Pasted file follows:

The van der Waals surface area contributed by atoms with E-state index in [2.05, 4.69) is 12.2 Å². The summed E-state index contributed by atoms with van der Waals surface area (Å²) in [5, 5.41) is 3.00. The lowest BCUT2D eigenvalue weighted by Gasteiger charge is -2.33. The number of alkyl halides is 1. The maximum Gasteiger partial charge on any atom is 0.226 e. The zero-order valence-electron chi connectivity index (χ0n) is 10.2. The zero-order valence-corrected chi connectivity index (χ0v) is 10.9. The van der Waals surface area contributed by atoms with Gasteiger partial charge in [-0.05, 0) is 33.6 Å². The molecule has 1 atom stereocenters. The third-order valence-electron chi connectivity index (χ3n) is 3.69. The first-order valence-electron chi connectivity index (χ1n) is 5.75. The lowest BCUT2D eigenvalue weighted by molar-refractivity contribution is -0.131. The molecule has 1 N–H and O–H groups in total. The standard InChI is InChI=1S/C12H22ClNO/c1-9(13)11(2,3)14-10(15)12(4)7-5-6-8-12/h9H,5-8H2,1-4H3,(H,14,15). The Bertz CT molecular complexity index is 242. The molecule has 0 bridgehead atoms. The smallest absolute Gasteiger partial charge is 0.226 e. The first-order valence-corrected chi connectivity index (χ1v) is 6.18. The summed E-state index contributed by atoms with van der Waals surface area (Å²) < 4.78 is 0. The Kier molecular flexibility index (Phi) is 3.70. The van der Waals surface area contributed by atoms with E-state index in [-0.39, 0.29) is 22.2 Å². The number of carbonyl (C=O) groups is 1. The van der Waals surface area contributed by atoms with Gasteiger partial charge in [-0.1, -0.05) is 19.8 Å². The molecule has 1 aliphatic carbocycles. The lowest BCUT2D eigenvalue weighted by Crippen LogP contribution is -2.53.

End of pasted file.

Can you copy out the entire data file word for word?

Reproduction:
The van der Waals surface area contributed by atoms with E-state index in [2.05, 4.69) is 12.2 Å². The summed E-state index contributed by atoms with van der Waals surface area (Å²) in [5, 5.41) is 3.00. The lowest BCUT2D eigenvalue weighted by Gasteiger charge is -2.33. The number of alkyl halides is 1. The maximum Gasteiger partial charge on any atom is 0.226 e. The zero-order valence-electron chi connectivity index (χ0n) is 10.2. The zero-order valence-corrected chi connectivity index (χ0v) is 10.9. The van der Waals surface area contributed by atoms with Gasteiger partial charge in [-0.05, 0) is 33.6 Å². The molecule has 1 atom stereocenters. The third-order valence-electron chi connectivity index (χ3n) is 3.69. The first-order valence-electron chi connectivity index (χ1n) is 5.75. The lowest BCUT2D eigenvalue weighted by molar-refractivity contribution is -0.131. The molecule has 1 N–H and O–H groups in total. The standard InChI is InChI=1S/C12H22ClNO/c1-9(13)11(2,3)14-10(15)12(4)7-5-6-8-12/h9H,5-8H2,1-4H3,(H,14,15). The Bertz CT molecular complexity index is 242. The molecule has 0 bridgehead atoms. The smallest absolute Gasteiger partial charge is 0.226 e. The first-order valence-corrected chi connectivity index (χ1v) is 6.18. The summed E-state index contributed by atoms with van der Waals surface area (Å²) < 4.78 is 0. The Kier molecular flexibility index (Phi) is 3.70. The van der Waals surface area contributed by atoms with E-state index in [-0.39, 0.29) is 22.2 Å². The number of carbonyl (C=O) groups is 1. The van der Waals surface area contributed by atoms with Gasteiger partial charge in [-0.1, -0.05) is 19.8 Å². The molecule has 1 aliphatic carbocycles. The lowest BCUT2D eigenvalue weighted by Crippen LogP contribution is -2.53.